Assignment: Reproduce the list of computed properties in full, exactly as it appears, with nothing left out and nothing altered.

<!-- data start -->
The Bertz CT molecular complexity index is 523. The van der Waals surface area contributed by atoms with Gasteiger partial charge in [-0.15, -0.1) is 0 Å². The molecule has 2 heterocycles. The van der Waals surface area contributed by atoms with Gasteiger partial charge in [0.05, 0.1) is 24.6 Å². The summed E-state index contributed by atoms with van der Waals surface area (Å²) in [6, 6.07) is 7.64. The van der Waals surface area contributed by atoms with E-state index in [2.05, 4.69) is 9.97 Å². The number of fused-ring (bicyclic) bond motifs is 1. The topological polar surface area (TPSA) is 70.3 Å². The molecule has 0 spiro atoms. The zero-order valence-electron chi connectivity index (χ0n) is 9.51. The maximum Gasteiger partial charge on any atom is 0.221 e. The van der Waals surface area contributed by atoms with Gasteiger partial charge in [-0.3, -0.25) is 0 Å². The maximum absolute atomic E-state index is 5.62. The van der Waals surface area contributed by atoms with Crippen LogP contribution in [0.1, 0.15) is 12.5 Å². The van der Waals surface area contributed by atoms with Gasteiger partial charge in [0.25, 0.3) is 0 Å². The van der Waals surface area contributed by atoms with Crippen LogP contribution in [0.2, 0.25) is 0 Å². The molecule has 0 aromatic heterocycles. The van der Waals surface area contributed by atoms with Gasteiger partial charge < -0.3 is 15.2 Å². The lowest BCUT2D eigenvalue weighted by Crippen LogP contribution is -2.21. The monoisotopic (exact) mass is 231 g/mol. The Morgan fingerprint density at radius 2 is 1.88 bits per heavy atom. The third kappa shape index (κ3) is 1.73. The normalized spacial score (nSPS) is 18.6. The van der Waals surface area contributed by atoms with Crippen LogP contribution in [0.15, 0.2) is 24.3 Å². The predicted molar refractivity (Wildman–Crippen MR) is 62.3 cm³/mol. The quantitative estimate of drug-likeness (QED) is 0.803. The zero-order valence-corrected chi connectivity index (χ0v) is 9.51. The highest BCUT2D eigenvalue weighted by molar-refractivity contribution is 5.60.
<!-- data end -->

The Bertz CT molecular complexity index is 523. The van der Waals surface area contributed by atoms with Gasteiger partial charge in [-0.15, -0.1) is 0 Å². The molecule has 2 heterocycles. The van der Waals surface area contributed by atoms with Gasteiger partial charge in [0.05, 0.1) is 24.6 Å². The summed E-state index contributed by atoms with van der Waals surface area (Å²) in [6, 6.07) is 7.64. The van der Waals surface area contributed by atoms with E-state index in [2.05, 4.69) is 9.97 Å². The number of fused-ring (bicyclic) bond motifs is 1. The topological polar surface area (TPSA) is 70.3 Å². The molecule has 0 spiro atoms. The zero-order valence-electron chi connectivity index (χ0n) is 9.51. The maximum Gasteiger partial charge on any atom is 0.221 e. The van der Waals surface area contributed by atoms with Gasteiger partial charge in [-0.3, -0.25) is 0 Å². The maximum absolute atomic E-state index is 5.62. The van der Waals surface area contributed by atoms with Crippen LogP contribution in [0.1, 0.15) is 12.5 Å². The van der Waals surface area contributed by atoms with Gasteiger partial charge in [0.25, 0.3) is 0 Å². The van der Waals surface area contributed by atoms with Crippen LogP contribution in [0.2, 0.25) is 0 Å². The molecule has 0 aromatic heterocycles. The van der Waals surface area contributed by atoms with Gasteiger partial charge < -0.3 is 15.2 Å². The lowest BCUT2D eigenvalue weighted by Crippen LogP contribution is -2.21. The monoisotopic (exact) mass is 231 g/mol. The Morgan fingerprint density at radius 2 is 1.88 bits per heavy atom. The third kappa shape index (κ3) is 1.73. The normalized spacial score (nSPS) is 18.6. The van der Waals surface area contributed by atoms with Crippen LogP contribution in [0.15, 0.2) is 24.3 Å². The predicted molar refractivity (Wildman–Crippen MR) is 62.3 cm³/mol. The quantitative estimate of drug-likeness (QED) is 0.803. The zero-order valence-corrected chi connectivity index (χ0v) is 9.51. The highest BCUT2D eigenvalue weighted by molar-refractivity contribution is 5.60.